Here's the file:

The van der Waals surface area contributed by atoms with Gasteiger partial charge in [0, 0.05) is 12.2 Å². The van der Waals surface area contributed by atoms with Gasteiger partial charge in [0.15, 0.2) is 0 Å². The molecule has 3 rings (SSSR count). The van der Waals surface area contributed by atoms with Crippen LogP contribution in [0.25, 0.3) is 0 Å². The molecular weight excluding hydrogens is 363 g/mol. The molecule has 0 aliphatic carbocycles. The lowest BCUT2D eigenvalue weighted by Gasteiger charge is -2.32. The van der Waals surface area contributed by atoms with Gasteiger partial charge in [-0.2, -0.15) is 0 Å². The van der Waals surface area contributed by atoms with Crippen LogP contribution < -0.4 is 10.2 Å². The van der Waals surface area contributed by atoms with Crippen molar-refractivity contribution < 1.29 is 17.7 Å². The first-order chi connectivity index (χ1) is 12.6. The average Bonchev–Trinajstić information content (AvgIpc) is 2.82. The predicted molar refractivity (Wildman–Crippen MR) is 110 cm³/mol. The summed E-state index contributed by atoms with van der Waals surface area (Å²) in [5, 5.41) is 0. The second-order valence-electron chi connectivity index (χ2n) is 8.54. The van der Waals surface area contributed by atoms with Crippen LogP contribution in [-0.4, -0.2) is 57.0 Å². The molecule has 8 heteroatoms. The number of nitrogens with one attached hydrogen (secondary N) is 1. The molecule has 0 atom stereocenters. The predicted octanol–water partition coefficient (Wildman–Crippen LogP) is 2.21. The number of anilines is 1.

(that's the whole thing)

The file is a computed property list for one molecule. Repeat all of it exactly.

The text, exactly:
The van der Waals surface area contributed by atoms with Gasteiger partial charge in [0, 0.05) is 12.2 Å². The van der Waals surface area contributed by atoms with Gasteiger partial charge in [0.15, 0.2) is 0 Å². The molecule has 3 rings (SSSR count). The van der Waals surface area contributed by atoms with Crippen LogP contribution in [0.25, 0.3) is 0 Å². The molecular weight excluding hydrogens is 363 g/mol. The molecule has 0 aliphatic carbocycles. The lowest BCUT2D eigenvalue weighted by Gasteiger charge is -2.32. The van der Waals surface area contributed by atoms with Gasteiger partial charge in [-0.2, -0.15) is 0 Å². The van der Waals surface area contributed by atoms with Crippen LogP contribution < -0.4 is 10.2 Å². The van der Waals surface area contributed by atoms with Crippen molar-refractivity contribution < 1.29 is 17.7 Å². The first-order chi connectivity index (χ1) is 12.6. The average Bonchev–Trinajstić information content (AvgIpc) is 2.82. The predicted molar refractivity (Wildman–Crippen MR) is 110 cm³/mol. The summed E-state index contributed by atoms with van der Waals surface area (Å²) in [5, 5.41) is 0. The second-order valence-electron chi connectivity index (χ2n) is 8.54. The van der Waals surface area contributed by atoms with Crippen LogP contribution in [-0.4, -0.2) is 57.0 Å². The molecule has 8 heteroatoms. The number of nitrogens with one attached hydrogen (secondary N) is 1. The molecule has 0 atom stereocenters. The predicted octanol–water partition coefficient (Wildman–Crippen LogP) is 2.21. The number of anilines is 1.